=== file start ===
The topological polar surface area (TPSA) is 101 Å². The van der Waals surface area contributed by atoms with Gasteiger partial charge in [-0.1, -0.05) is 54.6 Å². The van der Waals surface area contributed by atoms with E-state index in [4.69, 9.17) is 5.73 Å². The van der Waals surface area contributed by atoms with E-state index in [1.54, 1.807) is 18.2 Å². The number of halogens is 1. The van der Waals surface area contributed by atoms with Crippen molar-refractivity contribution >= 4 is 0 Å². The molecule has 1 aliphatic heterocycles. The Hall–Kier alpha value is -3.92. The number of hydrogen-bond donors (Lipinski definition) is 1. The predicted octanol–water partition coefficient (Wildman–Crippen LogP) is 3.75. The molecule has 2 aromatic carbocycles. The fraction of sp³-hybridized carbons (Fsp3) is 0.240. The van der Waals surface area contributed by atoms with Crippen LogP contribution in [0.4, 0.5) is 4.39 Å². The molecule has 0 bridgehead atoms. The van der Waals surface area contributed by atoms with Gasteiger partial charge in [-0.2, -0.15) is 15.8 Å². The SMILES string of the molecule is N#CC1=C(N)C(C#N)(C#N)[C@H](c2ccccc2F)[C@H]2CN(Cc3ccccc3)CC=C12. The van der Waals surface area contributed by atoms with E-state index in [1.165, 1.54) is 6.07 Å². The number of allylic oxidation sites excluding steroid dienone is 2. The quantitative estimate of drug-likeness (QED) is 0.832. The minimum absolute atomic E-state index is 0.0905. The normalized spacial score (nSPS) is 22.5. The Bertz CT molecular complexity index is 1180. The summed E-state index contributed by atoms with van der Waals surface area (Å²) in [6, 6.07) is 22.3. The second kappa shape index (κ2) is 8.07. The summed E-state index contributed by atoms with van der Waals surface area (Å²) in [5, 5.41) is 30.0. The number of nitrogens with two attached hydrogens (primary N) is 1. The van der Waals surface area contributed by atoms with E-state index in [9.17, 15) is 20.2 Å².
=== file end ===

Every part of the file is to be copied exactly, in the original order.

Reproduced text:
The topological polar surface area (TPSA) is 101 Å². The van der Waals surface area contributed by atoms with Gasteiger partial charge in [-0.1, -0.05) is 54.6 Å². The van der Waals surface area contributed by atoms with E-state index in [4.69, 9.17) is 5.73 Å². The van der Waals surface area contributed by atoms with E-state index in [1.54, 1.807) is 18.2 Å². The number of halogens is 1. The van der Waals surface area contributed by atoms with Crippen molar-refractivity contribution >= 4 is 0 Å². The molecule has 1 aliphatic heterocycles. The Hall–Kier alpha value is -3.92. The number of hydrogen-bond donors (Lipinski definition) is 1. The predicted octanol–water partition coefficient (Wildman–Crippen LogP) is 3.75. The molecule has 2 aromatic carbocycles. The fraction of sp³-hybridized carbons (Fsp3) is 0.240. The van der Waals surface area contributed by atoms with Crippen LogP contribution in [0.4, 0.5) is 4.39 Å². The molecule has 0 bridgehead atoms. The van der Waals surface area contributed by atoms with Gasteiger partial charge in [-0.2, -0.15) is 15.8 Å². The SMILES string of the molecule is N#CC1=C(N)C(C#N)(C#N)[C@H](c2ccccc2F)[C@H]2CN(Cc3ccccc3)CC=C12. The van der Waals surface area contributed by atoms with E-state index in [1.165, 1.54) is 6.07 Å². The number of allylic oxidation sites excluding steroid dienone is 2. The quantitative estimate of drug-likeness (QED) is 0.832. The minimum absolute atomic E-state index is 0.0905. The normalized spacial score (nSPS) is 22.5. The Bertz CT molecular complexity index is 1180. The summed E-state index contributed by atoms with van der Waals surface area (Å²) in [6, 6.07) is 22.3. The second kappa shape index (κ2) is 8.07. The summed E-state index contributed by atoms with van der Waals surface area (Å²) in [5, 5.41) is 30.0. The number of nitrogens with two attached hydrogens (primary N) is 1. The van der Waals surface area contributed by atoms with E-state index in [9.17, 15) is 20.2 Å².